For the past year or so I've been looking to the heavens, I'm sharing a smattering of photos from my smart phone as proof. This will be the starting inspiration point for this project.

Step 2: Find Supporting Materials

Once I've found a theme that I'd like to explore I like to do some research. I wouldn't call what I do scientific, but it gets me the information I need to look at something from a few different perspectives. Explore the world and see what you find. You never know what might relate to what you've been doing and how that might inspire you. Remember, everything connects eventually.

I like to explore the thematic terrain over many disciplines. Literature, music, religion, paintings, photography, video, education, philosophy, and whatever else I may be attracted to. I want to know what the world has already said about the topic so I can say something new.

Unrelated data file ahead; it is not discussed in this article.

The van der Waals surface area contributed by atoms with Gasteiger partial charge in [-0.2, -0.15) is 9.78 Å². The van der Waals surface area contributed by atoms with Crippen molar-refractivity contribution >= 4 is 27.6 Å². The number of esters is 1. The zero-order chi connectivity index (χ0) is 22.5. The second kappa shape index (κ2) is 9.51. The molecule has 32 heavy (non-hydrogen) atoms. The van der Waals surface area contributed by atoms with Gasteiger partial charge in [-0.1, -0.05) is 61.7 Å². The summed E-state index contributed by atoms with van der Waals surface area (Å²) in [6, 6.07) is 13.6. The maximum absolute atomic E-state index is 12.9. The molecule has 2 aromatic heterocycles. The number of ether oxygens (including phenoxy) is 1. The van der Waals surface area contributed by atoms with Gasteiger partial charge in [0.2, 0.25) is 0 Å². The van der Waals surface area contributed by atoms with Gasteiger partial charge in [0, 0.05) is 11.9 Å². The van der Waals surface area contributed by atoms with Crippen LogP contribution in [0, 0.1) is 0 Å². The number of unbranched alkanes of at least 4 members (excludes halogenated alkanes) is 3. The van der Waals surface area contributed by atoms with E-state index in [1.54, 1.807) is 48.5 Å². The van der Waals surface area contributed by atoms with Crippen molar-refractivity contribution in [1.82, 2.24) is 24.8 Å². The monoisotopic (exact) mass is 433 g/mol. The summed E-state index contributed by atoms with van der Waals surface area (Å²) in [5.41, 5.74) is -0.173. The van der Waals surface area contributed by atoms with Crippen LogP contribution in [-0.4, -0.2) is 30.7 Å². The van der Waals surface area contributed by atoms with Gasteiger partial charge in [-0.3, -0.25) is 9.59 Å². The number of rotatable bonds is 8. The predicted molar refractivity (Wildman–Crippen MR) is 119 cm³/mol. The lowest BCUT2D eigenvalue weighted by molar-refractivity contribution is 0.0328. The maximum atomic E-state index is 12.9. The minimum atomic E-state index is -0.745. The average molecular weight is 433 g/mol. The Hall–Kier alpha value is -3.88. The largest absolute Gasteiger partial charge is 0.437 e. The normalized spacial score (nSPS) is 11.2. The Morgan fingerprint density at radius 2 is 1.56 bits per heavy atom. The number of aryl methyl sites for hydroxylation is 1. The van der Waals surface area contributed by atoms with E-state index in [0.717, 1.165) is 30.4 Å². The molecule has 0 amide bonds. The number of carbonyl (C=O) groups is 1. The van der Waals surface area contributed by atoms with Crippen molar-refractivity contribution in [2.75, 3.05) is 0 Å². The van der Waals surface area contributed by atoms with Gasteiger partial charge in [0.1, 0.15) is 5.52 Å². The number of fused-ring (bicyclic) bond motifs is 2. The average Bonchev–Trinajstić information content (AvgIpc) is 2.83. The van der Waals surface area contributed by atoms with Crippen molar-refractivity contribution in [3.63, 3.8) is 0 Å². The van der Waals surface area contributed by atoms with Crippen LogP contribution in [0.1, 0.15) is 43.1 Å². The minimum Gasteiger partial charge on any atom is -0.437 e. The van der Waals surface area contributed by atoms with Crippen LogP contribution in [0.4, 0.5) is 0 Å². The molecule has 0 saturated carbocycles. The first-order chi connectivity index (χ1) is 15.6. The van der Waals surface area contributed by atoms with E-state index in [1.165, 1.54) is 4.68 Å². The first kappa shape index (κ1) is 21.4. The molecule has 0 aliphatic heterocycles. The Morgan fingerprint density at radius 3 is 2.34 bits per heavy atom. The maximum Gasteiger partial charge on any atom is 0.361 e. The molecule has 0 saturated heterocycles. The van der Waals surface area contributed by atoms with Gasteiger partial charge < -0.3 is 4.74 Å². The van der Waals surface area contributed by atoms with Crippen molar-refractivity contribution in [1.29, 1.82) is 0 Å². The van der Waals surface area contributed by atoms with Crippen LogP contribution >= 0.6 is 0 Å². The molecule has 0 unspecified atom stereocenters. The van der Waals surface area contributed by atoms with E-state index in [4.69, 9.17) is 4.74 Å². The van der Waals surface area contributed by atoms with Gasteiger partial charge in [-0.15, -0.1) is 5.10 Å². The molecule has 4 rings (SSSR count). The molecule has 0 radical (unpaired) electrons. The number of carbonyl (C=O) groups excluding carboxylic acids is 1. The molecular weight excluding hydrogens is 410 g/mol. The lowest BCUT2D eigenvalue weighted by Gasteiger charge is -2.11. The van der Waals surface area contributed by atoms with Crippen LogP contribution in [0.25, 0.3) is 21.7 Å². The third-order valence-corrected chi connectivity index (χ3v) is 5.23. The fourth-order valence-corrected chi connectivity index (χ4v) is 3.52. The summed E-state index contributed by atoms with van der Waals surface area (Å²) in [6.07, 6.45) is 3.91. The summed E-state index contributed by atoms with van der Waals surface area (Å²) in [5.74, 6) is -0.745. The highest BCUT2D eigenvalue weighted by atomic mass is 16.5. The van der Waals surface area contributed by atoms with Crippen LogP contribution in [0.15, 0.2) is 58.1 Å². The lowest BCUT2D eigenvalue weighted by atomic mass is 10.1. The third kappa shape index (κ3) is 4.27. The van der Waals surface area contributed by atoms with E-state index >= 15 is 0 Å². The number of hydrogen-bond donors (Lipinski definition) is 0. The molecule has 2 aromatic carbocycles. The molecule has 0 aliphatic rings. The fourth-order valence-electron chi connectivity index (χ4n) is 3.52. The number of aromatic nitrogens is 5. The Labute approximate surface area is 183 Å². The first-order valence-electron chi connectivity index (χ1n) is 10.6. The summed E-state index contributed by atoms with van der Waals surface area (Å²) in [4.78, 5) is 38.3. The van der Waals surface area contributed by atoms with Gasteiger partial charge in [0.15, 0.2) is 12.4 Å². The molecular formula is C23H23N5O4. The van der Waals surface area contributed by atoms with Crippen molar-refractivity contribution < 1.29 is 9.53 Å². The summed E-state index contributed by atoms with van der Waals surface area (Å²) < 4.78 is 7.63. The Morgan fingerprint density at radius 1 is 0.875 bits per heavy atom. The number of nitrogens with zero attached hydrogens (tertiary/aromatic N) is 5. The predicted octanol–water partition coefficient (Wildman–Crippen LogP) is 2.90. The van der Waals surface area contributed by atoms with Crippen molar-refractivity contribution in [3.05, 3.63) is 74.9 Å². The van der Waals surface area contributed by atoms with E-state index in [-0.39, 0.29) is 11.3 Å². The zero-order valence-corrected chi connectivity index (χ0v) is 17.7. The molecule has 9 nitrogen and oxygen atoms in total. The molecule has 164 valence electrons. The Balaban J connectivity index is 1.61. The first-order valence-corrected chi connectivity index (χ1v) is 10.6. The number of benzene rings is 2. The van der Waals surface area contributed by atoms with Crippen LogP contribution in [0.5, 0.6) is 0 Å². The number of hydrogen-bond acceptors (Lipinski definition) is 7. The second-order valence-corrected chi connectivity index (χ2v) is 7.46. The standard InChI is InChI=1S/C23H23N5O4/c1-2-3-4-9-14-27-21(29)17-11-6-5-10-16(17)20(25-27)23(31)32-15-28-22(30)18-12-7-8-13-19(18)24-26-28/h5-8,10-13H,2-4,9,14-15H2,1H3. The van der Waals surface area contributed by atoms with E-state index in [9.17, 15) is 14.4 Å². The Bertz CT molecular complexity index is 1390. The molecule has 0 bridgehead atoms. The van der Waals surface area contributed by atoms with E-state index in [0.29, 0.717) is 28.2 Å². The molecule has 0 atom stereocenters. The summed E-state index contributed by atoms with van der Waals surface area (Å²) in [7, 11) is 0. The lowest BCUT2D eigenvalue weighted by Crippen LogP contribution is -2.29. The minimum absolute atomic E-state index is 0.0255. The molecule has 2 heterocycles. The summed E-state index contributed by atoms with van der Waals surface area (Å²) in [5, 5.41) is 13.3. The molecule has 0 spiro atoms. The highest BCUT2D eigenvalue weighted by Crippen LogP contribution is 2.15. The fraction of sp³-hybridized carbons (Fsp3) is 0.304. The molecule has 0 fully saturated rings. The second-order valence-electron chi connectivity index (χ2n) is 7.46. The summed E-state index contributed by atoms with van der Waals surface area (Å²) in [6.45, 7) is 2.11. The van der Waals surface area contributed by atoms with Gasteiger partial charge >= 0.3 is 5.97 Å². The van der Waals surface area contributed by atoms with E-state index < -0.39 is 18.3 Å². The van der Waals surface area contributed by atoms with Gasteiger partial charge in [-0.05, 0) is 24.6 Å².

The next steps will feature the ideas I was most attracted to while thinking about this garment and the sky in the context of my residency at Autodesk.

Step 3: Technology

Since I'm working at Autodesk, a place that focuses on envisioning and rendering material realities (in a very virtual way, interestingly enough) I feel it necessary to explore questions around how our material and lived realities are being affected by the increased digitization of our lives, and the constant availability of that information to the general public.

And speaking of the sky, in the past several years the notion of cloud computing has become a popular one.